How to Protect Your Garden for the Winter

Some plants just don’t cut for cold weather, but a surprising number of perennials are quite capable of surviving a cold winter – at least with the right protection. As temperatures begin to drop, it’s important to take a few simple steps to insulate your plants and soil from the coming cold weather. Here’s how.

Insulate plants with mulch

The best way to protect plant roots from freezing temperatures is with good old-fashioned mulch . Covering the soil around the plants with mulch keeps the root system nice and warm and, as a bonus, can inhibit weed growth in winter.

You can buy bags of this material at hardware or garden supply stores, but this is not necessary: ​​you can use any large mixture of dry, decomposing (but not rotting) organic matter as mulch: think about straw, wood shavings, dead leaves … , pine needles, garden clippings, or even early compost. Some man-made materials, like rubber and plastic, can also work, especially if weed growth is your main concern.

If you’ve mulched a lot and are still nervous about your favorite perennials being kept out of the weather, Oregon’s Expansion Program has a clever plant isolation trick you “especially appreciate”:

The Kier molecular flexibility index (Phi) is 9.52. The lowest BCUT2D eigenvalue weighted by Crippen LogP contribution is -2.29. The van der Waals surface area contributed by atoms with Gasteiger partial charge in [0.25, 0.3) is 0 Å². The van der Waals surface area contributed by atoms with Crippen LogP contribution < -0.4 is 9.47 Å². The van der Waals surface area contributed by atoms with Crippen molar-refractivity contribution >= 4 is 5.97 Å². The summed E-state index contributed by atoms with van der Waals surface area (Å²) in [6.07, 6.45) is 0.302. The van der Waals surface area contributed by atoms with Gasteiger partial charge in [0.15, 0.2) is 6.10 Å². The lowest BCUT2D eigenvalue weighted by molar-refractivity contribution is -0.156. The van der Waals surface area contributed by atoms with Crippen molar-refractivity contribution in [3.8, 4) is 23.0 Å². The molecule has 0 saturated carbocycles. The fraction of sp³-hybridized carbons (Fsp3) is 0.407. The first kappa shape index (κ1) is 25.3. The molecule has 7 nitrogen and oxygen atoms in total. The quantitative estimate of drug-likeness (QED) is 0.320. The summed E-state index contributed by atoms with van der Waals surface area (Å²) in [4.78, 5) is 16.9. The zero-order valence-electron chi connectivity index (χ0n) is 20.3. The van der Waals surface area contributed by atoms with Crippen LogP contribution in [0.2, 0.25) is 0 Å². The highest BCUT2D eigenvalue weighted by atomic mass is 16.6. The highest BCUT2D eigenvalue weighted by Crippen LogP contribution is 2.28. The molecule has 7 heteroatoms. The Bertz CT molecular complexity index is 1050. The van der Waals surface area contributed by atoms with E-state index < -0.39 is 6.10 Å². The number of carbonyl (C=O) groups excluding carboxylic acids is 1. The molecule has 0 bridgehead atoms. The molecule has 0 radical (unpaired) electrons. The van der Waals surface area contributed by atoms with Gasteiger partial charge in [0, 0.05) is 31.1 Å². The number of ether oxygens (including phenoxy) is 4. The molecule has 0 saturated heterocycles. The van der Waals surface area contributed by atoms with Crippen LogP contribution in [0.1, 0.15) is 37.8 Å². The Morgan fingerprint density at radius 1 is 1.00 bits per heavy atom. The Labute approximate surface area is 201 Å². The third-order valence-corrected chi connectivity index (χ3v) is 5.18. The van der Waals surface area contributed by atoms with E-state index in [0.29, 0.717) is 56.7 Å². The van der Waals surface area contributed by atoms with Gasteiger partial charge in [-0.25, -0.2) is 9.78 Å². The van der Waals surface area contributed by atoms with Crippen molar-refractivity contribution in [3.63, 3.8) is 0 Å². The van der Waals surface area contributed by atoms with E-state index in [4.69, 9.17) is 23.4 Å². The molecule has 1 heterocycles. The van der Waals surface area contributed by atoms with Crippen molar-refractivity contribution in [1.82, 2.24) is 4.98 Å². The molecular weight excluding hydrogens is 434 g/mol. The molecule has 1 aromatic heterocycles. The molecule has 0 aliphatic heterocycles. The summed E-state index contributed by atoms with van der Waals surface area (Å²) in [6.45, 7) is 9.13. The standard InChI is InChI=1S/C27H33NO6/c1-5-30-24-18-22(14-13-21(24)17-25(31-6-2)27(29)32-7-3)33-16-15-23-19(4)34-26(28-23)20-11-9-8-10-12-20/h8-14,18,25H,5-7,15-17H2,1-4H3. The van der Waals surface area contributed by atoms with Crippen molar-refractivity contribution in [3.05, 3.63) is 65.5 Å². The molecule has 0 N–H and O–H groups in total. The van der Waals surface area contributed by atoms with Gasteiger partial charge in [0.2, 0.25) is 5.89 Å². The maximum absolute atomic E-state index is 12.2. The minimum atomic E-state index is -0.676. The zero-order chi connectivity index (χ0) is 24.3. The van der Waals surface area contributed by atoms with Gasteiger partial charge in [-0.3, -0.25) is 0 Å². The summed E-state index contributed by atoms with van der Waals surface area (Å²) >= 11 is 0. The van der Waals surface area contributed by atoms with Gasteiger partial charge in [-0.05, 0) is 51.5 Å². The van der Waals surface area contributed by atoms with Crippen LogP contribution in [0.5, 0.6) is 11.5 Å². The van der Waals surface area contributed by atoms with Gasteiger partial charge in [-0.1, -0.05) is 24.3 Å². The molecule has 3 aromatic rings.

Gather a tomato cage around it (preferably a square, folding one). Wrap the burlap around the outside of the cage and secure with elastic cords. Fill with straw or leaves.

Making special little cocoons for plants is more of a job than strategic mulching, but it is a great choice for plants that you really don’t want to see damaged.

Protect unprotected soil with compost and a blanket

Believe it or not, bare soil also needs protection from winter weather. Freeze-thaw cycles kill beneficial animals and microorganisms and can even cause erosion – not something you want to deal with in spring.

Compost is the ideal solution to this problem because it insulates the soil and provides it with many nutrients. The UK Soil Association recommends spreading a few inches directly on bare ground and empty garden plots, then covering with something durable but breathable, like an old blanket. When the weather gets warmer again, open the compost and let it breathe for a few days, then dig in the ground to distribute all the nutrients evenly.

Whether you are protecting the plants, the soil, or both, be sure to remove all insulation prior to the start of the growing season. Timing will vary depending on your location and plant or soil type, but a good rule of thumb is to start winter when spring temperatures do rise. If you are not sure when this is the case, there should be specific recommendations in your state university’s continuing education program .


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